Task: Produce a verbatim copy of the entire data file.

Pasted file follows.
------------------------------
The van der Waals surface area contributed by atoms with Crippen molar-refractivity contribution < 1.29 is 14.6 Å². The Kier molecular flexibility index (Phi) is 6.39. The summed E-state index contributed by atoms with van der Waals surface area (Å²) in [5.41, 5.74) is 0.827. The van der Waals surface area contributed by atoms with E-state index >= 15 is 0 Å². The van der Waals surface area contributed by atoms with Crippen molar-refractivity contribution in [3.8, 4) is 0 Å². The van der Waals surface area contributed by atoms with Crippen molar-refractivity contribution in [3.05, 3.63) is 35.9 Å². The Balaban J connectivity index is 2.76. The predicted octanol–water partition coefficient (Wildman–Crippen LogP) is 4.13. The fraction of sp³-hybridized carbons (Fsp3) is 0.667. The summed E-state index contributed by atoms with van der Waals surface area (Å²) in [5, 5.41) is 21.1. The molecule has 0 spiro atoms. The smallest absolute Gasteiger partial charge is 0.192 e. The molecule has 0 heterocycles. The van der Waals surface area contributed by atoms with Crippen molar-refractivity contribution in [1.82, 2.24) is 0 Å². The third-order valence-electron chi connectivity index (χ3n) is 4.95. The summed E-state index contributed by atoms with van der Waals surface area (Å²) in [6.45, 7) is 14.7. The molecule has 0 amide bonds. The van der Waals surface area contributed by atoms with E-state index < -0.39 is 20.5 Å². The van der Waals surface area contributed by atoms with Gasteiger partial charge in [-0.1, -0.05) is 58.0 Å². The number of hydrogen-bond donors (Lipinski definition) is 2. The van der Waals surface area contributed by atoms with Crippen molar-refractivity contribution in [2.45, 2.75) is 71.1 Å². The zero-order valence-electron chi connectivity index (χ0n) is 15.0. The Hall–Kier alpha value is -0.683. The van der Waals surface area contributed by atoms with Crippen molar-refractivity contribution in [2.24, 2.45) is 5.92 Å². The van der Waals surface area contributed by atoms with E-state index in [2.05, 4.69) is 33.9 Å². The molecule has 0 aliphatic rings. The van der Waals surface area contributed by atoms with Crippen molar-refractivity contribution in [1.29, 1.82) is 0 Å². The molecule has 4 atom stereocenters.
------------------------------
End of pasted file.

The van der Waals surface area contributed by atoms with Crippen molar-refractivity contribution < 1.29 is 14.6 Å². The Kier molecular flexibility index (Phi) is 6.39. The summed E-state index contributed by atoms with van der Waals surface area (Å²) in [5.41, 5.74) is 0.827. The van der Waals surface area contributed by atoms with E-state index >= 15 is 0 Å². The van der Waals surface area contributed by atoms with Crippen molar-refractivity contribution in [3.8, 4) is 0 Å². The van der Waals surface area contributed by atoms with Crippen molar-refractivity contribution in [3.05, 3.63) is 35.9 Å². The Balaban J connectivity index is 2.76. The predicted octanol–water partition coefficient (Wildman–Crippen LogP) is 4.13. The fraction of sp³-hybridized carbons (Fsp3) is 0.667. The summed E-state index contributed by atoms with van der Waals surface area (Å²) in [5, 5.41) is 21.1. The molecule has 0 spiro atoms. The smallest absolute Gasteiger partial charge is 0.192 e. The molecule has 0 heterocycles. The van der Waals surface area contributed by atoms with Crippen molar-refractivity contribution in [1.82, 2.24) is 0 Å². The third-order valence-electron chi connectivity index (χ3n) is 4.95. The summed E-state index contributed by atoms with van der Waals surface area (Å²) in [6.45, 7) is 14.7. The molecule has 0 amide bonds. The van der Waals surface area contributed by atoms with E-state index < -0.39 is 20.5 Å². The van der Waals surface area contributed by atoms with Gasteiger partial charge in [-0.1, -0.05) is 58.0 Å². The number of hydrogen-bond donors (Lipinski definition) is 2. The van der Waals surface area contributed by atoms with Crippen molar-refractivity contribution in [2.45, 2.75) is 71.1 Å². The zero-order valence-electron chi connectivity index (χ0n) is 15.0. The Hall–Kier alpha value is -0.683. The van der Waals surface area contributed by atoms with Crippen molar-refractivity contribution in [2.24, 2.45) is 5.92 Å². The van der Waals surface area contributed by atoms with E-state index in [2.05, 4.69) is 33.9 Å². The molecule has 0 aliphatic rings. The van der Waals surface area contributed by atoms with Crippen molar-refractivity contribution in [1.29, 1.82) is 0 Å². The molecule has 4 atom stereocenters.